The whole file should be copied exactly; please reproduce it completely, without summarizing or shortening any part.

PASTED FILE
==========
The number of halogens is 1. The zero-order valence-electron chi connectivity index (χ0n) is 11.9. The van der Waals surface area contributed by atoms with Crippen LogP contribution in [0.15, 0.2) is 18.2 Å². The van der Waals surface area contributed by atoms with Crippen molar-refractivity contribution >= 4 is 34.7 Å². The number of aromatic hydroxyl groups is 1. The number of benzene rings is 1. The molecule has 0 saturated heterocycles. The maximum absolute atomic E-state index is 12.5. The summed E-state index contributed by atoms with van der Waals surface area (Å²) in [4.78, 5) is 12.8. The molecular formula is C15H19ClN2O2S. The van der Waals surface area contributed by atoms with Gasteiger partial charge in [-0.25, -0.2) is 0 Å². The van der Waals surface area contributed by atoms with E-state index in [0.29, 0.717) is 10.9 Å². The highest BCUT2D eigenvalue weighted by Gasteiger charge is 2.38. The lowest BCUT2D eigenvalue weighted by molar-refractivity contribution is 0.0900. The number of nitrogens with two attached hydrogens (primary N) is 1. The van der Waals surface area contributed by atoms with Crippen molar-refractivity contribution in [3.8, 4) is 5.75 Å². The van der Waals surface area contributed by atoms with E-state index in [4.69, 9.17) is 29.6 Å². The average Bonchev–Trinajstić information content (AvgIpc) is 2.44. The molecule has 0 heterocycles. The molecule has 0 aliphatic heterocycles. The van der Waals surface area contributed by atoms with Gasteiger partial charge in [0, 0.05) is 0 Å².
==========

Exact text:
The number of halogens is 1. The zero-order valence-electron chi connectivity index (χ0n) is 11.9. The van der Waals surface area contributed by atoms with Crippen LogP contribution in [0.15, 0.2) is 18.2 Å². The van der Waals surface area contributed by atoms with Crippen molar-refractivity contribution >= 4 is 34.7 Å². The number of aromatic hydroxyl groups is 1. The number of benzene rings is 1. The molecule has 0 saturated heterocycles. The maximum absolute atomic E-state index is 12.5. The summed E-state index contributed by atoms with van der Waals surface area (Å²) in [4.78, 5) is 12.8. The molecular formula is C15H19ClN2O2S. The van der Waals surface area contributed by atoms with Gasteiger partial charge in [-0.25, -0.2) is 0 Å². The van der Waals surface area contributed by atoms with E-state index in [0.29, 0.717) is 10.9 Å². The highest BCUT2D eigenvalue weighted by Gasteiger charge is 2.38. The lowest BCUT2D eigenvalue weighted by molar-refractivity contribution is 0.0900. The number of nitrogens with two attached hydrogens (primary N) is 1. The van der Waals surface area contributed by atoms with Crippen molar-refractivity contribution in [3.8, 4) is 5.75 Å². The van der Waals surface area contributed by atoms with E-state index in [4.69, 9.17) is 29.6 Å². The average Bonchev–Trinajstić information content (AvgIpc) is 2.44. The molecule has 0 heterocycles. The molecule has 0 aliphatic heterocycles. The van der Waals surface area contributed by atoms with Gasteiger partial charge in [0, 0.05) is 0 Å².